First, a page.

Neonics are a group of pesticides that are used throughout the world. Evidence is collecting that the pesticides are contributing to the massive numbers of bees that are dying or disappearing from their colonies. Bee colonies have become a major industry in agribusiness for their ability to pollinate fruit and vegetable crops. Any honey that the beekeepers collect is secondary to their importance for helping businesses have abundant harvests. The pesticides do not break down readily and have been found to accumulate in the environment potentially affecting wild bees and other beneficial pollinators and soil microbes. Fertile soil is a living system of many types of microbes and the more familiar earthworms.
Poisoning the bottom of the food chain ultimately poisons the entire food chain – of which we are a member – a top member as our natural predators have largely been controlled or conquered.
The non-profit organization Friends of the Earth, BeeAction.org, provided a mailing with a list of the neonics and popular brands that may contain the pesticides.
The ingredients to avoid include:
Acetamiprid, Clothianidin, Dinotefuran, Imidacloprid, and Thiamethoxam. The pesticides are produced and marketed by companies such as Bayer and Sygenta.
They may be found in products marketed to individual consumers by the brands:
Aloft, Arena, Allectus, Atera, Bithor, Caravan, Coretect, Derby, Dino, Dominion, Equil Adonis, Flagship, Flower, Rose, & Shrub Care, Gaucho, Grub-No-More, Grubout, Hawk, Imaxxpro, Ima-Jet, Imi Insecticide, Imicide, Imid-Bifen, Imida-Teb Garden SC, Imidapro, Imigold, Lada, Malice, Mallet, Mantra, Marathon Meridian, Merit, Nuprid, Optigard Flex, Pasada, Pointer Insecticide, Premise, Pronto, Prothor, Safari, Sagacity, Sparkle: Bounty, Tandem, Temprid, Triple Crown Insecticide, Tristar, Turfthor, and Xytect.
Avoiding those products and encouraging your lawn and garden center to stop carrying them may help commercial and wild bees to live their normal lifespans.
Planting beneficial flowering plants and shrubs that haven’t been pre-treated with neonics may also support commercial and wild bees. Part of the problem for commercial bees is that their diet is too limited. Their colonies are trucked from crop to crop where the bees pollinate whatever single crop they were hired to pollinate and the bee keepers provide some nutritional supplements. However in the wild bees would have flitted from one type of flower to another and gathered many different types of pollen so individual gardeners and agribusiness owners could help feed the bees a more varied diet by planting beneficial wildflowers in flower beds and along the margins of agricultural fields.
The Friends of the Earth mailing includes a list of beneficial flowering plants that might help provide the variety of pollen that bees need for a strong immune system. The neonics have been found harmful to bees in a few different ways. They act as a stimulant which can confuse the bees so that they can’t find their way back to their colony (which explains the colonies that simply disappear), and the pesticides weaken the bees immune system leaving them more susceptible to diseases and smaller infectious pests like mites. Providing bees healthier natural food sources that haven’t been contaminated with neonic pesticides could help boost their immune system and make them more resistant to disease and infectious pests.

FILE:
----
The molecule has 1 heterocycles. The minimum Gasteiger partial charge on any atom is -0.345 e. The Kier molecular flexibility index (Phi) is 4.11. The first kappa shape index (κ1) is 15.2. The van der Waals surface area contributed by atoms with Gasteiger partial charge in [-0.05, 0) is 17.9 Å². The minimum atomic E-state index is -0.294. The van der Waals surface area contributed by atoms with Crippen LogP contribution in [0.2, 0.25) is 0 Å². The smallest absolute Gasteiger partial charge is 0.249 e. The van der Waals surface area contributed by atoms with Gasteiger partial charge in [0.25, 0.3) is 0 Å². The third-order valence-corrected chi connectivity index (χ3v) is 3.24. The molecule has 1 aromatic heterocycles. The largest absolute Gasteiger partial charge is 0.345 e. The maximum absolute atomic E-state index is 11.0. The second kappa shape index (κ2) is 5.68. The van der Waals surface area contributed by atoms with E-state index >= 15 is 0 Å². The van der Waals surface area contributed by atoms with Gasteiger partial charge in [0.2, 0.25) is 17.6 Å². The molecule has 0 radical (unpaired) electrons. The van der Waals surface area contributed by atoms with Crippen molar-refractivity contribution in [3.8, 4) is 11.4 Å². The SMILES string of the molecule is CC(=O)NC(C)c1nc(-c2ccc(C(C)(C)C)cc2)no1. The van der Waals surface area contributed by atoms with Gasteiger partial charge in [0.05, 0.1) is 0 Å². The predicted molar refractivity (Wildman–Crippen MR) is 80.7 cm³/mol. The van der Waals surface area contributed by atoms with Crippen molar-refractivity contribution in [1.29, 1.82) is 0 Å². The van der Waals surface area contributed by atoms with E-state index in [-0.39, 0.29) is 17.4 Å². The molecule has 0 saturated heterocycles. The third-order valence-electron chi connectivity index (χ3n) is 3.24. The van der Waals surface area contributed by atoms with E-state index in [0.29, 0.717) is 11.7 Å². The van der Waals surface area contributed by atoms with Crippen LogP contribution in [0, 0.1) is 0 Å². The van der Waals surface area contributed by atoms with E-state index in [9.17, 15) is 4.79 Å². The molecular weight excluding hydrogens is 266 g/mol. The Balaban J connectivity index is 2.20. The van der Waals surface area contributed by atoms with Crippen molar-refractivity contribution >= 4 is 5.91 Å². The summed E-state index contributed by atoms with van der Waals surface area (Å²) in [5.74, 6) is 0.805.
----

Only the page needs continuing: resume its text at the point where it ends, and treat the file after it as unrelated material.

Beneficial flowering plants, shrubs, and trees for the home garden or agricultural waysides:
Aster, Black-Eyed Susan, Blazing Star, Calstrop, Creosote Bush, Currant, Elder Flower, Goldenrod, Huckleberry, Joe Pye Weed, Lupine, Oregon Grape, Penstemon, Purple Coneflower, Rabbitbush, Rhododendron, Scorpion Weed, Snowberry, Stonecrop, Sunflower, Wild Buckwheat, Wild Lilac, Willow, Woodland Sage.
– Information provided by the Friends of the Earth, BeeAction.org, non-profit organization. The organization works on a variety of issues that affect our environment and they collaborate internationally with partners from 74 countries around the world – the world’s largest network of environmental activists.
The most widely used neonics were banned in the European Union in 2013 and within the nation of Italy more bees survived. In 2008 in Italy 37.% of bee colonies were lost and after the ban was enacted only 15% of bee colonies have been lost/died.
Seeking organic plants for purchase from lawn and garden centers may also help bees because seeds and palnts that are pretreated with neonics can still end up spreading the poison to the plant’s pollen and into the surrounding soil and waterways.
Friends of the Earth, 1101 15th Street, NW, 11th Floor, Washington, DC 20005, 1-866-217-8499, www.foe.org
/Disclaimer: This information is provided for educational purposes within the guidelines of fair use. While I am a Registered Dietitian this information is not intended to provide individual health guidance. Please see a health professional for individual health care purposes./